DHCP stands for Dynamic Host Configuration Protocol. It is the critical feature on which the users of an enterprise network communicate. DHCP helps the enterprises to smoothly manage the allocation of IP addresses to the end-user clients’ devices such as desktops, laptops, cellphones, etc.
DHCP was used for the first time in 1993. It was built on the Bootstrap Protocol (BOOTP) of 1985. The definition of the Dynamic Host Configuration Protocol is in RFC 2131 and can be found under the UDP port numbers 67 and 68.
Upon dynamically configuring a device with dynamic IP from a DHCP server, three things come into play, the IP address (of course), subnet mask and the default gateway.
Configuring a DHCP server to hand out IP addresses on a subnet is known as a DHCP pool. This pool of addresses is usually a range of consecutive numbers within a single IP subnet. If any of the addresses within the range needs to be blocked, it can be done by the administrator. The subnet mask tells devices how large the subnetwork is that they are connected to; this is critical from a broadcast perspective. Finally, the default gateway is the IP address that signifies the exit point of the subnetwork to which the device belongs.
- Centralized and automated TCP/IP configuration.
- The efficient handling of IP address changes for clients that must be updated frequently, such as those for portable devices that move to different locations on a wireless network.
- The forwarding of initial DHCP messages by using a DHCP relay agent, which eliminates the need for a DHCP server on every subnet.
- The ability to define TCP/IP configurations from a central location.
DHCP Lease Time
In most cases, DHCP will work with default settings that largely are the same from server to server. However, different DHCP servers assign IP addresses for different periods of time before which it is altered with a fresh IP address on a particular end-device. In majority cases, the DHCP lease time is 14 days. However, with the growing number of users and mobile environments, the enterprises have found that their pool of available addresses can run out quickly.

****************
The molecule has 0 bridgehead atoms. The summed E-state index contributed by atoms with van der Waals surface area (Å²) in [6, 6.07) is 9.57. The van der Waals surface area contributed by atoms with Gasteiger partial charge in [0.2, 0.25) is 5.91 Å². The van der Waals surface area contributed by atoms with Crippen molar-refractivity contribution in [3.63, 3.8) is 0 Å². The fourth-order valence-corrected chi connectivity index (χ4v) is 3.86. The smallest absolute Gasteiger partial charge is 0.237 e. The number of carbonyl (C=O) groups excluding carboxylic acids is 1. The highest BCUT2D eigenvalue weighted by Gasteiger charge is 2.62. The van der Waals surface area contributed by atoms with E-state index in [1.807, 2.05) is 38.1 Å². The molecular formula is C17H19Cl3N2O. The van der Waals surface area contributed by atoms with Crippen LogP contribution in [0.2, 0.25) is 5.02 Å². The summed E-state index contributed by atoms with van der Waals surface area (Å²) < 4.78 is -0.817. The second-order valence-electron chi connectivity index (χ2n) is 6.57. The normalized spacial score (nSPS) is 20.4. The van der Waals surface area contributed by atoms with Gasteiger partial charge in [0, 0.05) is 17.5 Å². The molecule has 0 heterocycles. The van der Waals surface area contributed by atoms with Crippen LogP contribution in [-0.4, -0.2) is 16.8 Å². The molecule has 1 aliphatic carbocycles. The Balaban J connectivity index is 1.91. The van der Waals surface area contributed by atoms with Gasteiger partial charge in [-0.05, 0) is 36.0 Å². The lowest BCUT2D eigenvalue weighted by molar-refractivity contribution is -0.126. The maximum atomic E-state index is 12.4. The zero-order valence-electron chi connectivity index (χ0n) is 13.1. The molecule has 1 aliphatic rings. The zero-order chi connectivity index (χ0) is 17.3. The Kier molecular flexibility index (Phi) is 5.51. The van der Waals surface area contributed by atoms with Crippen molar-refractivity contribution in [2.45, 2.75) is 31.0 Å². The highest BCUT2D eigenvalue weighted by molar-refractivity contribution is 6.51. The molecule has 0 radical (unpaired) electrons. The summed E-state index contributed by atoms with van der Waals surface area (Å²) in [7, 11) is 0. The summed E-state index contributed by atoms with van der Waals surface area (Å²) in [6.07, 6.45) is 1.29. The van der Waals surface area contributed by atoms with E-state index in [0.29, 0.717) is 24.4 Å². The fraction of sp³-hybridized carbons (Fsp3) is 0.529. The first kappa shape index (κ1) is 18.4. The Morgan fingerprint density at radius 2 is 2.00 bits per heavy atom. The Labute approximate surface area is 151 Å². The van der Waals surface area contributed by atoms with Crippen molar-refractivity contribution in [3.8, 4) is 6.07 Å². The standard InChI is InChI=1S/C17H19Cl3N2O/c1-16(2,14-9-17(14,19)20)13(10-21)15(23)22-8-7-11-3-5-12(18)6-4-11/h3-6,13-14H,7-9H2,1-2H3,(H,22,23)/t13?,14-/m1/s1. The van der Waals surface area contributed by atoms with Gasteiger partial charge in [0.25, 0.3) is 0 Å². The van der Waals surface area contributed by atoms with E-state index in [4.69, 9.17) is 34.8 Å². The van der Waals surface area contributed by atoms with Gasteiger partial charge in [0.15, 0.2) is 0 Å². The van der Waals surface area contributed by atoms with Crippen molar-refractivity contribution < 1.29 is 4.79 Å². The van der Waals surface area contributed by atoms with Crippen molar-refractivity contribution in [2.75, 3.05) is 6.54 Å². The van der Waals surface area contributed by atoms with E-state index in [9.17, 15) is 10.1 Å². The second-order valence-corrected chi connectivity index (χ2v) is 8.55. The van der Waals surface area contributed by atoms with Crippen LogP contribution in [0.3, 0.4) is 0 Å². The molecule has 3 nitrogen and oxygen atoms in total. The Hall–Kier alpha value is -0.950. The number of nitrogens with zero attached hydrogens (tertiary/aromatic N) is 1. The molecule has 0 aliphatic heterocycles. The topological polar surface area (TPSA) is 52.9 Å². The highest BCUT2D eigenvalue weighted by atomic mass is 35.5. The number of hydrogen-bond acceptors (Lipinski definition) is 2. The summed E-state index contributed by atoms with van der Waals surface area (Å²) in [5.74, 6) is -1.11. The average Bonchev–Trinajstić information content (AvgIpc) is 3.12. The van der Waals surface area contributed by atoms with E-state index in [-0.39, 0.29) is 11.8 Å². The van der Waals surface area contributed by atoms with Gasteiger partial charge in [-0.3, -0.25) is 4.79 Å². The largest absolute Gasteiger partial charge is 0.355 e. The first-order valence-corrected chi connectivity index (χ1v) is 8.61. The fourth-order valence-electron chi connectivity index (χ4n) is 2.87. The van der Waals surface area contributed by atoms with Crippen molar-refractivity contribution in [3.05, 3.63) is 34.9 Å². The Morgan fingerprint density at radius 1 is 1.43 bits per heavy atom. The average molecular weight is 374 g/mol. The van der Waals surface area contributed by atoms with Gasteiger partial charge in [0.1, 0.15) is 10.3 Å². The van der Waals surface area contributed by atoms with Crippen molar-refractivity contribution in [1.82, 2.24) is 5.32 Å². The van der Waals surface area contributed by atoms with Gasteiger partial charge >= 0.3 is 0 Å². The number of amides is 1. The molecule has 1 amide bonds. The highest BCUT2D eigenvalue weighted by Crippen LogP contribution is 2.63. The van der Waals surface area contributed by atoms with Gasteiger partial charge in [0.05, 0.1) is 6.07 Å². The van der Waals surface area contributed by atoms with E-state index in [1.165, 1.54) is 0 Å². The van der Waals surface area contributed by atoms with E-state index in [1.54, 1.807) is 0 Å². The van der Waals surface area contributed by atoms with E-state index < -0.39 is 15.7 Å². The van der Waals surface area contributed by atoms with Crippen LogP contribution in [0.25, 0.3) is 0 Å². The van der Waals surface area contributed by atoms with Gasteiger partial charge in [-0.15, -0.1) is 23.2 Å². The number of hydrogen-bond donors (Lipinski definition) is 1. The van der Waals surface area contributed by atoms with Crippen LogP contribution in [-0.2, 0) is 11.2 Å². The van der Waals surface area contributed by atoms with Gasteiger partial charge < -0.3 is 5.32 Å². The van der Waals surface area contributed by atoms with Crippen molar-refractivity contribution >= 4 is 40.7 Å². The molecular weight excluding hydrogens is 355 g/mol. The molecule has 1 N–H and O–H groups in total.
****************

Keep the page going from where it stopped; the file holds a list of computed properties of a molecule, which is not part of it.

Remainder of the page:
To solve this, DHCP lease times can be reduced to stay with a specific device for a few hours or less. The process of determining optimal DHCP lease times depends on the type of users, the size of the DHCP subnets, and how much load the DHCP server can handle.
DHCP Relay Agent
A DHCP relay agent is a way for the network to listen to DHCP server discovery broadcast messages from client devices, convert broadcast requests into a unicast packet, and forward requests onto the DHCP server that’s in a different part of the network. This centralizes the management of IP addresses on the network.
- Easy use and configuration, as the network parameters have to be entered only once.
- Furthermore, the existing IP addresses can be used optimally.
- Because of the frequently changed locations, it is almost impossible that mobile devices configure themselves constantly. Here, the automatic DHCP system offers the advantage of uncomplicated and simple applicability.
- The problem with DHCP is that clients accept any server. Accordingly, when another server is in the vicinity, the client may connect with this server, and this server may possibly send invalid data to the client.
- Security of MAC address is also not provided.
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